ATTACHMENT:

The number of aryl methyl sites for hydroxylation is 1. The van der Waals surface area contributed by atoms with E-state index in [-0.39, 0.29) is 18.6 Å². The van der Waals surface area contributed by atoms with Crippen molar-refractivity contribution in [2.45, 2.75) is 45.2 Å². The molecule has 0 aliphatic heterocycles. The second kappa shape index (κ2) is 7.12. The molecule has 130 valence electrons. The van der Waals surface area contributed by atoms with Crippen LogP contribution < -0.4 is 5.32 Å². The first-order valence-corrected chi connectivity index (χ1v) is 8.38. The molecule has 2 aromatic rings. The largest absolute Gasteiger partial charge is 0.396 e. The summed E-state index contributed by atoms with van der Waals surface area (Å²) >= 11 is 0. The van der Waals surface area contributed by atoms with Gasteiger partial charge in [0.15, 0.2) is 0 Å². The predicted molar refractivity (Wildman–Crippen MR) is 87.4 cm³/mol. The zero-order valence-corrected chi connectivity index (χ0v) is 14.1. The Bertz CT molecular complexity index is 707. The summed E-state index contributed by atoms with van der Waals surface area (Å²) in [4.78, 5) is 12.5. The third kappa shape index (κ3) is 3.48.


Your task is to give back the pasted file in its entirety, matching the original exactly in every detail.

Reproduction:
The number of aryl methyl sites for hydroxylation is 1. The van der Waals surface area contributed by atoms with E-state index in [-0.39, 0.29) is 18.6 Å². The van der Waals surface area contributed by atoms with Crippen molar-refractivity contribution in [2.45, 2.75) is 45.2 Å². The molecule has 0 aliphatic heterocycles. The second kappa shape index (κ2) is 7.12. The molecule has 130 valence electrons. The van der Waals surface area contributed by atoms with Crippen LogP contribution < -0.4 is 5.32 Å². The first-order valence-corrected chi connectivity index (χ1v) is 8.38. The molecule has 2 aromatic rings. The largest absolute Gasteiger partial charge is 0.396 e. The summed E-state index contributed by atoms with van der Waals surface area (Å²) >= 11 is 0. The van der Waals surface area contributed by atoms with Gasteiger partial charge in [0.15, 0.2) is 0 Å². The predicted molar refractivity (Wildman–Crippen MR) is 87.4 cm³/mol. The zero-order valence-corrected chi connectivity index (χ0v) is 14.1. The Bertz CT molecular complexity index is 707. The summed E-state index contributed by atoms with van der Waals surface area (Å²) in [4.78, 5) is 12.5. The third kappa shape index (κ3) is 3.48.